As an entertainment and celebrity junkie, even I can say that it takes no sports goo-roo to know what's been going on in the world of sports these past few days. No, I do not watch college football and no, I could not have told you who the Penn State football coach was if you asked me last week. Within four days though, I've learned that Joe Paterno has been leading the Nittany Lions football team to victory since 1966, he has been under fire for how he handled sexual abuse allegations against an assistant coach, and now, that he has been fired by the Penn State Board of Trustees.
How do I know this, you may ask? Or better yet, where's the real story? Well, the real story is buried beneath the hundreds of stories, headlines, tweets and Facebook statuses written about this 'American sports icon' who has reached the end of his professional career. In a Huffington Post article, 'Sandusky Scandal: National Media Misses The Mark', Dan Vecellio points out that amidst this breaking news, the "business" of journalism bypassed the journalistic obligation to tell a story and report the news.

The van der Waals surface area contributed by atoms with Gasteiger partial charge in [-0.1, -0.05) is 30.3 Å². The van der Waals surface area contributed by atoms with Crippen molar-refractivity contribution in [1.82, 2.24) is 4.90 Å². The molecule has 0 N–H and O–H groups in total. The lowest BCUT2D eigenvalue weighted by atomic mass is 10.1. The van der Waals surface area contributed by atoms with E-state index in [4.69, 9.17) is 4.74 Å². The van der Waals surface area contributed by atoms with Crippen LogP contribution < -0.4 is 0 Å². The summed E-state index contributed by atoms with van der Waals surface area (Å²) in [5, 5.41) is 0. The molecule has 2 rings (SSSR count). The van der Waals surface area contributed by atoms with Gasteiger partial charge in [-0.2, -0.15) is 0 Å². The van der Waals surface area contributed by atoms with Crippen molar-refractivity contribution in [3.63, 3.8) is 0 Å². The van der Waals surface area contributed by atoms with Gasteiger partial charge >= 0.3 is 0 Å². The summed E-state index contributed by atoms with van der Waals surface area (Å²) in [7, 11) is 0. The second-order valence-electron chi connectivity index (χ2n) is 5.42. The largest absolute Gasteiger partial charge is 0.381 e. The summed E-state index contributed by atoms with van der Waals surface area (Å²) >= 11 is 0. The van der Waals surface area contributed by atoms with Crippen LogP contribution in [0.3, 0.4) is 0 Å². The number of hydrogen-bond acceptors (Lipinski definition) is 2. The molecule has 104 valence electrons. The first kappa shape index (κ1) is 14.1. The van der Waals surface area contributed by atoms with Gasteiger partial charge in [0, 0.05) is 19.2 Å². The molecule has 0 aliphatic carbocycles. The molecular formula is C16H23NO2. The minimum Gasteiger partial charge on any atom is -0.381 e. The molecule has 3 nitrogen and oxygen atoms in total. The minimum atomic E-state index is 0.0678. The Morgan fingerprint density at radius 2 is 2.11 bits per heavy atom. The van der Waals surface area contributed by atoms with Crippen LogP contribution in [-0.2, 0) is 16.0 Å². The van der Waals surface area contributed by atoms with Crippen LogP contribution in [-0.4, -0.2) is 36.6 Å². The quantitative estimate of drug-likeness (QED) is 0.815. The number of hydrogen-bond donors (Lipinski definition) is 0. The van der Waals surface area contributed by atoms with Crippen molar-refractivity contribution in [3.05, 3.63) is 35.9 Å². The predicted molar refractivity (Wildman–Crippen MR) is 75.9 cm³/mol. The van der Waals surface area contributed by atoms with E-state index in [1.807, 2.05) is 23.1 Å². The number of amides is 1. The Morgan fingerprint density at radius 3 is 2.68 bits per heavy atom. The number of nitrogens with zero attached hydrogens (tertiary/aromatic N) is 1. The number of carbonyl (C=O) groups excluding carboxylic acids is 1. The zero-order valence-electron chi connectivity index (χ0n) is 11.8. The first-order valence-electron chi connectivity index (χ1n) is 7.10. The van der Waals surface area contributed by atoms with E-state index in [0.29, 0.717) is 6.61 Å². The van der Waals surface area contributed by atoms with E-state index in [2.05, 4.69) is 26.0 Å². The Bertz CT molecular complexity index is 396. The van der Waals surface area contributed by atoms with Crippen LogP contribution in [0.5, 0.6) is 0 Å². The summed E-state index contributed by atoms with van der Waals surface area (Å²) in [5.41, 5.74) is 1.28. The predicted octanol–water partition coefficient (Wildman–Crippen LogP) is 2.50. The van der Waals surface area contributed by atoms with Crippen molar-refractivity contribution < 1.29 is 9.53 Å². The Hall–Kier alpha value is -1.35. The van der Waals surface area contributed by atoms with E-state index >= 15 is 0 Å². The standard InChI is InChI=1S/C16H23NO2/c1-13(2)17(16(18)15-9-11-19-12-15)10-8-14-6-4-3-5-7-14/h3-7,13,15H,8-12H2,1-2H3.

Vecellio said, "It is making up the story that will sell the most papers, get the most page views, accrue the most Twitter followers and make the most money in the end." And with a big name like Paterno, it is no wonder that the real story regarding accusations of assistant coach, Jerry Sandusky, sexually abusing young boys, isn't making headlines.
Media corporations are going straight for the big name because they know that is what the public (sadly) is most interested in. For this reason, 'The Downfall of American Icon' unfortunately seems to be taking precedence over the young boys abused or the charges Sandusky is facing.